Seventh-grade Noelle, binge-watching “Crash Course: Psychology” videos on Youtube as she procrastinated her Macbeth paper, was very aware she was not being the most time-responsible student, but did not see how she was shaping a path that would become much more significant for her life than an English assignment.
Human behavior had always seemed inexplicable and unscientific; after all, my fundamentalist Christian education had taught me that science was a tool for understanding the world humans ruled, that humans were separate, unconstrained by the same laws that governed beasts. I craved even the most basic explanations for human self-concept, motivations, patterns, and dysfunctions.
But that couldn’t quite satiate my hunger for the knowledge I felt robbed of. The results of the brain’s functions were fascinating, but I around tenth grade I wondered more how an organ, just a bundle of cells, could create thoughts, solve problems, and grasp abstract concepts. Swayed by my friend’s year-long rave over Duke TIP’s Summer Studies program, I signed away three weeks of my summer to informally study neuroscience. I fell in love with my new friends, the subject, and even the rat whose brain we dissected.
Duke TIP had such a profound affect on my life that all I wanted was more of it. I signed up for AP Biology to hold me over as I searched for its replacement for the next summer, and I found NC Governor’s School, a five-week program that offered a natural science track featuring neuroscience.
I got in, and to my surprise, neuroscience was my least favorite of the four science mini courses. NCGS piqued my interest in many diverse areas of science I had never truly considered, especially biology, as it was the most emergent and the most plainly applicable to humanity’s well being.
Neuroscience was my first love, but it is one part of a network of complex, beautiful biological systems that make up the human experience. I’ve only just scratched the surface; I cannot wait to dig deeper, have my passions lead me places I don’t expect, and to contribute to this important and evolving field.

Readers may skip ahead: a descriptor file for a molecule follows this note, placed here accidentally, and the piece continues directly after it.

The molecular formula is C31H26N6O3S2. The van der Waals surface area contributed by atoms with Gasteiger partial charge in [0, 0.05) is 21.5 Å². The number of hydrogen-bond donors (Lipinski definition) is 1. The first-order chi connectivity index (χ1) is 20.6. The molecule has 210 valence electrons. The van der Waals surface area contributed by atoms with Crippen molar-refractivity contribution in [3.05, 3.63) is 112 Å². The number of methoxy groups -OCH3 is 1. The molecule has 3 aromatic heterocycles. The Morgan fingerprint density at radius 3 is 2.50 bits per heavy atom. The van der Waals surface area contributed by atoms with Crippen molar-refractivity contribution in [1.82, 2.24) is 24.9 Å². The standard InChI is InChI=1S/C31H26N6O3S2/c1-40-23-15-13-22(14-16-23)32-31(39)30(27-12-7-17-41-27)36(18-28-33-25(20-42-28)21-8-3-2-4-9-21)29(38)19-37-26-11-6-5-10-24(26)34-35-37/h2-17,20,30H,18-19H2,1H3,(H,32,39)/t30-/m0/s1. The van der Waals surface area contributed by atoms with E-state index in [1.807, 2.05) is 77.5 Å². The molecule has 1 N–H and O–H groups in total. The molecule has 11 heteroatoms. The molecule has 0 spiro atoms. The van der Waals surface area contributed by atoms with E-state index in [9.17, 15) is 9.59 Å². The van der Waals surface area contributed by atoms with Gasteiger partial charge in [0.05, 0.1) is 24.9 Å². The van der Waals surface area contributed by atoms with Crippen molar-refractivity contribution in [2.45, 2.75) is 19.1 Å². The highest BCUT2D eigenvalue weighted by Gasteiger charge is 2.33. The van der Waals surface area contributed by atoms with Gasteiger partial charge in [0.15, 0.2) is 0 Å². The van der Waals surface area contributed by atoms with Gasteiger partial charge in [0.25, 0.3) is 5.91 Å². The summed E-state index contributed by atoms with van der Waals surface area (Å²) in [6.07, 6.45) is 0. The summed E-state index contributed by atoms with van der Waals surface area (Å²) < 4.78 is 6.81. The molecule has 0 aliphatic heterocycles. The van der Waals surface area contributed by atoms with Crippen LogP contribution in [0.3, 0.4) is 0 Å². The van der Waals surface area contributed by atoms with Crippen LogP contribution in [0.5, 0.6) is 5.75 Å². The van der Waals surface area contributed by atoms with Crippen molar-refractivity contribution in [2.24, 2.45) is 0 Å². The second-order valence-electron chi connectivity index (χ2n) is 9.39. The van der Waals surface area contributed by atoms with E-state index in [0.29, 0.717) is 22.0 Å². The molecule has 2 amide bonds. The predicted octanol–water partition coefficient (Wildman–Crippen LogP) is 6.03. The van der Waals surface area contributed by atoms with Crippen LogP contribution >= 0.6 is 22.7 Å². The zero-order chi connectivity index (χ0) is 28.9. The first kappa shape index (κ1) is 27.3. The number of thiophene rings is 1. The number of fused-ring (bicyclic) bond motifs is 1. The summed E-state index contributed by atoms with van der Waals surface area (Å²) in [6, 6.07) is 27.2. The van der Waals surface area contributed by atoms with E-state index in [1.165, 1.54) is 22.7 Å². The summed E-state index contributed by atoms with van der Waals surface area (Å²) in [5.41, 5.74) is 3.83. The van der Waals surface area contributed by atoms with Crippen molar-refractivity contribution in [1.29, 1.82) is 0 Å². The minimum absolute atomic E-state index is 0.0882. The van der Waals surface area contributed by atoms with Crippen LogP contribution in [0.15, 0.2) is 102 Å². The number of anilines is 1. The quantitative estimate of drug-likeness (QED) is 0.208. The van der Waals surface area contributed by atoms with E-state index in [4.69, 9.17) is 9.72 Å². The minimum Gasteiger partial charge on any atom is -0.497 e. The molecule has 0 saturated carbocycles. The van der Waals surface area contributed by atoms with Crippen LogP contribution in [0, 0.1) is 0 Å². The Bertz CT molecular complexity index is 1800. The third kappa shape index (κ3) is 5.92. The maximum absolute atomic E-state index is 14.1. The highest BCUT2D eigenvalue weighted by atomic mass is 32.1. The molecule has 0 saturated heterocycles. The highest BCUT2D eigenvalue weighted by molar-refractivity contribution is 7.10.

This pursuit of knowledge has easily characterized my education and my life for the past five years. It has grounded me in the midst of changing circumstances, guided my choices as different paths have become available, and substantiated my goals as I pursue my future. In a broader sense, a love of knowledge has deepened my relationships with my friends; asking questions and seeking answers has led me to more nuanced and trusting friendships, rooted in something deeper than shallow shared experiences. Learning has given me something to occupy my mind during classes that teach me nothing. When teachers insist I memorize and repeat, I teach myself how to poetically articulate my frustration with the education system in my notebook as I tune them out. Learning draws me to the things I ought to pay attention to and gives me an escape from the things I oughtn’t.
Learning is, I’ve decided, the one thing I’m sure I want to continue until I die, for what is life without growth, without evolution?
This post was inspired by the Activia Scholarship (https://www.activia.co.uk/scholarship-us), which provides financial aid to passionate college students.